Eventually, we'd like to create more materials aimed at graduate students and faculty members.

We'll be following your progress and this discussion for ideas that will improve our efforts!

Jay Fogleman

Hi Jay, thanks for the post. I have however already seen your website while doing basic research for this upcoming book. I'll stay in touch.

Flavio

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I really like the effort you're making. I know many college students who use and like evernote, but are unsure of how to use it to it's full potential.

Anyways, as I posted here, I am a sophomore, and I've been trying to go paperless in college, *trying* being the key word. I figured that topic was not the proper place to talk about my organizational system which I have worked quite a bit on to tweak. It's a semi-GTD system, with action tags and very few contexts, as well as a great deal of note-linking. I feel that my system works really well for college students, and I want to share it here in case it helps someone else out on their path.

So, I had at one point tried a system like GrumpyMonkey's, with one notebook and tags and dates, but I found myself getting lazy, making date typos, and having a huge list of saved searches that effectively acted like tags. Plus, I couldn't get a todo system into it... and I like the thought of using just evernote for everything as opposed to multiple apps.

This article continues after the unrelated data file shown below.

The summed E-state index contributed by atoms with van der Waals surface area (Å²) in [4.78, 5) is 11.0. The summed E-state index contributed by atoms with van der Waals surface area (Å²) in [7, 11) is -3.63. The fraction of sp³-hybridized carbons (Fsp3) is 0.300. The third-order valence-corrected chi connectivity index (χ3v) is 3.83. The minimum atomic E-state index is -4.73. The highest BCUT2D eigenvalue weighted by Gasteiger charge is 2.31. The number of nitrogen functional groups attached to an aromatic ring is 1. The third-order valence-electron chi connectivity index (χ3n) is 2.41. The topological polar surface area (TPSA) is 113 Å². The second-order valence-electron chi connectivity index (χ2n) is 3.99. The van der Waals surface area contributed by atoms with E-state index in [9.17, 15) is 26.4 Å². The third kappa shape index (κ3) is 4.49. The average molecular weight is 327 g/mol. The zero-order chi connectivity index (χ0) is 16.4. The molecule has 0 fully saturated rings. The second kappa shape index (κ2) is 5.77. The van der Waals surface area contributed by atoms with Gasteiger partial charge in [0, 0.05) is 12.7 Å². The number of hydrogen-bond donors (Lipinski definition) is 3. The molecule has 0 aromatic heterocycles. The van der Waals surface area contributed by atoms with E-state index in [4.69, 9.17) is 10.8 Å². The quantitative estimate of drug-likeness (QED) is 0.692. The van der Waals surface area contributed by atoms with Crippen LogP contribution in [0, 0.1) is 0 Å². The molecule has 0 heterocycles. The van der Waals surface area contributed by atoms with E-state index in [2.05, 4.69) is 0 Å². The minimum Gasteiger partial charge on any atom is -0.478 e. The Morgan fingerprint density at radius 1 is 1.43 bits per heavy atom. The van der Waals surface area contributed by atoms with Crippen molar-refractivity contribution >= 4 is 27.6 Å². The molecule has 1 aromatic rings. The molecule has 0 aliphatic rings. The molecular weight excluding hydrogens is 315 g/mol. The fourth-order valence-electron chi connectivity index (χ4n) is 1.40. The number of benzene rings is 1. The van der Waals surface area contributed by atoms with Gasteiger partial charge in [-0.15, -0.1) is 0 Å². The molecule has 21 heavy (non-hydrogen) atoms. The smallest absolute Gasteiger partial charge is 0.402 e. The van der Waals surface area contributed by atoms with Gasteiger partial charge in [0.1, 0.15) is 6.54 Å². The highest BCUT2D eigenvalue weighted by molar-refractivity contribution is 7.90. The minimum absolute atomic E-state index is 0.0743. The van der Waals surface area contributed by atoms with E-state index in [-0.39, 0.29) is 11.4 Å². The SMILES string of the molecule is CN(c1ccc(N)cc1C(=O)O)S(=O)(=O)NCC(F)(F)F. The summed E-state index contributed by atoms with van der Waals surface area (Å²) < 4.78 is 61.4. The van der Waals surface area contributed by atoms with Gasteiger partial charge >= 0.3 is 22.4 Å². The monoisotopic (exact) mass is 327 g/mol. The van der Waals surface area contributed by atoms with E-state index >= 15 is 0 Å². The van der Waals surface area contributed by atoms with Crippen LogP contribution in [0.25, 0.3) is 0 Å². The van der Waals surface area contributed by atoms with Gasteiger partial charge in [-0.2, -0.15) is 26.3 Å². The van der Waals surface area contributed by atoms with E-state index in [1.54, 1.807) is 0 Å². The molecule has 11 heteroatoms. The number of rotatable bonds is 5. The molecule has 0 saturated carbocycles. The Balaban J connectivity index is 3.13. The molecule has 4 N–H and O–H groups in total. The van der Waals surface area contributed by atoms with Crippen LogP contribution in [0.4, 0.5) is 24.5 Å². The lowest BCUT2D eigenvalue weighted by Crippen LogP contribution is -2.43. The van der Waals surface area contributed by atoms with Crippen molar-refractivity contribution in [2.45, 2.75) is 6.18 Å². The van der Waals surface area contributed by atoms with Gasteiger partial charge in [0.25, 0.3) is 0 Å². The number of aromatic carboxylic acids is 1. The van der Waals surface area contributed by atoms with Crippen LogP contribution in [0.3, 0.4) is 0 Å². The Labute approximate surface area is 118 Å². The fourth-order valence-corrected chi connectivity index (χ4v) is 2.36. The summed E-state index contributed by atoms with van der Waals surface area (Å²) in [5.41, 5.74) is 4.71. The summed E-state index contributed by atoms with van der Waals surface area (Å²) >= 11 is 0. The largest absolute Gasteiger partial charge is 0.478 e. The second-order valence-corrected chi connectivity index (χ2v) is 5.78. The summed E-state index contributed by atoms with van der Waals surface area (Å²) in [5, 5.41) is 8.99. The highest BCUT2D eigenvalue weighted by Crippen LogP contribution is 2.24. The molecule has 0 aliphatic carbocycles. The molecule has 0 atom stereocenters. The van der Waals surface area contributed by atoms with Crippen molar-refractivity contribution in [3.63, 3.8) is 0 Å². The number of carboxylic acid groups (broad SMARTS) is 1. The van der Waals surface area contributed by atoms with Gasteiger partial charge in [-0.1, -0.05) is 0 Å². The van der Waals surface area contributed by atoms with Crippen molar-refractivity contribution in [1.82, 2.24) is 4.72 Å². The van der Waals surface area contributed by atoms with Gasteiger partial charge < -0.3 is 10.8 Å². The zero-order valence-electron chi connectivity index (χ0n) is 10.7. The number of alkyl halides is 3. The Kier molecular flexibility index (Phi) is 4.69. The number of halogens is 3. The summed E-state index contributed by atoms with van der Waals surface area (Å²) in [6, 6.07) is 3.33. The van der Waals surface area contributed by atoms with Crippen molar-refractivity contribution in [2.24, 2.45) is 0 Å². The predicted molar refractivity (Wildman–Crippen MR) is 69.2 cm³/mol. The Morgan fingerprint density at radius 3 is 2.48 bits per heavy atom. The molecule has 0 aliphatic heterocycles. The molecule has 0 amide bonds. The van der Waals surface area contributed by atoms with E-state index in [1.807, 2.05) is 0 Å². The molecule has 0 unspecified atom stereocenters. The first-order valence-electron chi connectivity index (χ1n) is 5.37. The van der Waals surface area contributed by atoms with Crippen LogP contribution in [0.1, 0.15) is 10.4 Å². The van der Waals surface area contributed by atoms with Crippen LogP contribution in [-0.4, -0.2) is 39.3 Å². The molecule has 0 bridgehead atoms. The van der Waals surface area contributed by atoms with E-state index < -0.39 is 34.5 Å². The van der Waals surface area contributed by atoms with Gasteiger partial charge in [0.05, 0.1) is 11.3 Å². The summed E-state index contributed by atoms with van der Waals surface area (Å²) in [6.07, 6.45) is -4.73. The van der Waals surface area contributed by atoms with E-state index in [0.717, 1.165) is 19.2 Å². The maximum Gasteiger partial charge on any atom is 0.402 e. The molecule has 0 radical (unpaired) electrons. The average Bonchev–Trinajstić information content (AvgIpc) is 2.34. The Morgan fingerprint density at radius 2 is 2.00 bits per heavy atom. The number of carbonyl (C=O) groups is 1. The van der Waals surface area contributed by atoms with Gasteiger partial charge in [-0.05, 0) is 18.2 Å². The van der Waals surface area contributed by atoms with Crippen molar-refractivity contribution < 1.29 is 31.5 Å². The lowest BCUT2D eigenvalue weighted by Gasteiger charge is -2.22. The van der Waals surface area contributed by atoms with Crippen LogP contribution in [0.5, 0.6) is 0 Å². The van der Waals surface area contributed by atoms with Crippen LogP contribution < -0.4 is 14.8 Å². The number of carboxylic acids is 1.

After some experimenting, this was created:

evernotesysem.jpg

First off, anything that enters my evernote from external sources (via email, ifttt, new created notes etc.) goes into !Inbox or !Reading List notebooks. For people who are familiar with GTD, these two notebooks are like collection bins. At the end of each day, I move/tag every note appropriately.

The GTD notebook holds all of my tasks and projects, together. And these are separated into lists by tags. My basic process of creating tasks is much easier to explain with a chart than with words:

evernotesystem2.jpg

That's my basic process towards making a task and getting stuff into evernote, the GTD side of it.

Now for class notes:

I always take notes in class, and if it's a class where I can take notes on the computer, then I make a New Note in evernote, and it goes into !inbox to later be processed - ie. Moved into the Current Semester notebook and tagged with the course name.

If it's a note that I take by writining, then I *try* to scan it into evernote, in my attempt to go paperless. My school has cannon scanners, and they can scan documents as images (I prefer the image to a PDF, the evernote OCR is easier for that). And then I process the note as managed above.

For handouts given out in class, of which there are very few becuase my school uses an online course management system, I scan those in as well. I also download handouts and things from the course management system to the inbox, then process.